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blackstreet23
 one year ago
In this exploration, acceleration was assumed to be constant. Consider the case where the acceleration is changing with time. This is known as "jerk." Jerk is often used in engineering, especially when constructing roller coasters. Humans can be safely subjected not only to a maximum acceleration, but also to a maximum jerk. Which of Shakina's statements regarding jerk is not correct?
"If the acceleration is decreasing over time, the jerk is negative."
"Jerk is the area under the acceleration vs. time graph."
"The units of jerk are m/s3."
blackstreet23
 one year ago
In this exploration, acceleration was assumed to be constant. Consider the case where the acceleration is changing with time. This is known as "jerk." Jerk is often used in engineering, especially when constructing roller coasters. Humans can be safely subjected not only to a maximum acceleration, but also to a maximum jerk. Which of Shakina's statements regarding jerk is not correct? "If the acceleration is decreasing over time, the jerk is negative." "Jerk is the area under the acceleration vs. time graph." "The units of jerk are m/s3."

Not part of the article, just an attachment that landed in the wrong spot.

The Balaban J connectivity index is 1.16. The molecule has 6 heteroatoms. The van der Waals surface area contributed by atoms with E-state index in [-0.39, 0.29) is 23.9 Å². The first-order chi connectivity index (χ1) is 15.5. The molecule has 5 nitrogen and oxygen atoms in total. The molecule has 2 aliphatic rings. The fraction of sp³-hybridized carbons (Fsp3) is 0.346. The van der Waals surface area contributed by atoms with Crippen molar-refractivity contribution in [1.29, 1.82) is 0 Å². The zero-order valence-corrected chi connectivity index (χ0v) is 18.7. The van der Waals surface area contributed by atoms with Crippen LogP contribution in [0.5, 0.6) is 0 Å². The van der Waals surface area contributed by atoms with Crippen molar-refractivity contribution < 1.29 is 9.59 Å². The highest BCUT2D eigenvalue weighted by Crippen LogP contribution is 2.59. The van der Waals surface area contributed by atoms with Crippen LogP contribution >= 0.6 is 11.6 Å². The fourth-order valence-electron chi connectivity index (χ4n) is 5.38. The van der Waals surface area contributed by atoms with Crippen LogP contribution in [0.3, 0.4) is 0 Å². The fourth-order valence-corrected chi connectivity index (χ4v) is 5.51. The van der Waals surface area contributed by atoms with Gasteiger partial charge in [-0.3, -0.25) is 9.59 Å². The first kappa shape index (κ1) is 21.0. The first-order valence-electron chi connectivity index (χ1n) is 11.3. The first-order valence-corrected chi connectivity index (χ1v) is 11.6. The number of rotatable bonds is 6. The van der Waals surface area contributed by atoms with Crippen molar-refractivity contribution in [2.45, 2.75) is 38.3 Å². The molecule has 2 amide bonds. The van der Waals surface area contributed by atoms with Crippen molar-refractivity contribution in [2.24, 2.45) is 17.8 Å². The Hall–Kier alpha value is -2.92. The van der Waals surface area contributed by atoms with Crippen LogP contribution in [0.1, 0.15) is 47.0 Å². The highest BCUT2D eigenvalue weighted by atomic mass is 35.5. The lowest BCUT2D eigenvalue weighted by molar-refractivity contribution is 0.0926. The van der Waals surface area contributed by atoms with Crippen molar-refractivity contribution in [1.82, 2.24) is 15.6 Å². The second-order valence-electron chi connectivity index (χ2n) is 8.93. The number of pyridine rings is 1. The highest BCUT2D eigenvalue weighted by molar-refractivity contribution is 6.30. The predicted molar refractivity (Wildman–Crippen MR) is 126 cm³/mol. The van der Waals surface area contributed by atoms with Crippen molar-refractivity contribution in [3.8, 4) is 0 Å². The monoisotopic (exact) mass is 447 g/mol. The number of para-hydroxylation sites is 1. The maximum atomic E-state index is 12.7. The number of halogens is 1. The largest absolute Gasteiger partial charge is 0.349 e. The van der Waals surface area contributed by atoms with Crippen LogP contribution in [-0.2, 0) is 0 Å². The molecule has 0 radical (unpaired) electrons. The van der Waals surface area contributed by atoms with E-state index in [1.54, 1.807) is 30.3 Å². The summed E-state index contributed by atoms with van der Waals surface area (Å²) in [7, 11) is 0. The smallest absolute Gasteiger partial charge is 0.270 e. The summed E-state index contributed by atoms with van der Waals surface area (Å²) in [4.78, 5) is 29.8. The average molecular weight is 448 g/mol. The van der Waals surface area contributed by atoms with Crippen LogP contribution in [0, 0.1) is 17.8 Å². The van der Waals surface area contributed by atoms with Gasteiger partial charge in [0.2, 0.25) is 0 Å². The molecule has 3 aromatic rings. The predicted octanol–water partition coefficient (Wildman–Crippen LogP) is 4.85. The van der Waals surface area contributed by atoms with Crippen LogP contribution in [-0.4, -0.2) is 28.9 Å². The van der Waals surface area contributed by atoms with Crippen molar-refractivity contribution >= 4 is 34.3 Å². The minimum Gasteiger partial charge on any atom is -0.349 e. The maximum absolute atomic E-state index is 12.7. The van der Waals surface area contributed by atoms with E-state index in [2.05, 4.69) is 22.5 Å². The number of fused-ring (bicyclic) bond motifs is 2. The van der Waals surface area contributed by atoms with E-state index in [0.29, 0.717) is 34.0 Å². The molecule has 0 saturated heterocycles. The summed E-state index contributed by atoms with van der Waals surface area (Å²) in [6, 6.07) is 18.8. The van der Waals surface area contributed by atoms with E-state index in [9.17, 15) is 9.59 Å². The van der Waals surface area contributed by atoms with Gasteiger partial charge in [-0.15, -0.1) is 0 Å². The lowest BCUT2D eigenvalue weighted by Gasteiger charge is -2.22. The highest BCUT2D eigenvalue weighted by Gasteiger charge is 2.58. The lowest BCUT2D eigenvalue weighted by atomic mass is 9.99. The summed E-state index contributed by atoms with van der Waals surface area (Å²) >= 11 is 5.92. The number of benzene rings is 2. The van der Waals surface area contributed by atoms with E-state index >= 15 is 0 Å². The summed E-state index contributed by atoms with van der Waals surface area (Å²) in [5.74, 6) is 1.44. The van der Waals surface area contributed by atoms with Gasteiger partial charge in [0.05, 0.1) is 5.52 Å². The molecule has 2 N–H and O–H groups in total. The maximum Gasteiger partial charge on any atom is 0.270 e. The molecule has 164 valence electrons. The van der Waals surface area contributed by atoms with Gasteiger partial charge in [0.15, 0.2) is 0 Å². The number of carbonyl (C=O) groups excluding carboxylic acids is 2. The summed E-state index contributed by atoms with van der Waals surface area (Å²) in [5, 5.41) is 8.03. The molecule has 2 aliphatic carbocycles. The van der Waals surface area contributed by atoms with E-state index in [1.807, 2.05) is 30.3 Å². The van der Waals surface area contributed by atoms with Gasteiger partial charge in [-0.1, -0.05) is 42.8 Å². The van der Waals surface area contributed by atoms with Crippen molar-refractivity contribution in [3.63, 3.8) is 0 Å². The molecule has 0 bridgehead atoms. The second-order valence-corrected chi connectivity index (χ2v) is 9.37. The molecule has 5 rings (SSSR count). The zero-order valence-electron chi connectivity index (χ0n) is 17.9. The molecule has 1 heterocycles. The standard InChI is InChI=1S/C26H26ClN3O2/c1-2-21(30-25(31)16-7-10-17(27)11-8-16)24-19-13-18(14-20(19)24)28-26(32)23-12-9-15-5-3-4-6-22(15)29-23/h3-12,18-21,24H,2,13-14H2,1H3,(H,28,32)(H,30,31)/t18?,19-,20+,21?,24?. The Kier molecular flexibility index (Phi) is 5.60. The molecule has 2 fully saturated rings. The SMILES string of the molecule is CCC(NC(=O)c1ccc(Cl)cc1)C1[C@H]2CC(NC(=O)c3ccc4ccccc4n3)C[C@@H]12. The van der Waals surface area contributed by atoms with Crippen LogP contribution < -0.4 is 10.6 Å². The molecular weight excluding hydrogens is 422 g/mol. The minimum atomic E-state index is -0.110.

This Question is Closed

blackstreet23
 one year ago
Best ResponseYou've already chosen the best response.0In this exploration, acceleration was assumed to be constant. Consider the case where the acceleration is changing with time. This is known as "jerk." Jerk is often used in engineering, especially when constructing roller coasters. Humans can be safely subjected not only to a maximum acceleration, but also to a maximum jerk. Which of Shakina's statements regarding jerk is not correct? 1 "If the acceleration is decreasing over time, the jerk is negative." 2 "Jerk is the area under the acceleration vs. time graph." 3 "The units of jerk are m/s3." 4 "Jerk is the slope of the acceleration vs. time graph."

blackstreet23
 one year ago
Best ResponseYou've already chosen the best response.0@PlasmaFuzer @Shalante @freckles

anonymous
 one year ago
Best ResponseYou've already chosen the best response.0Ok so I take it you are able to select multiple answers that are correct yes?

anonymous
 one year ago
Best ResponseYou've already chosen the best response.0Oh darn nm you are supposed to select the INCORRECT statements.... ok then no problem

anonymous
 one year ago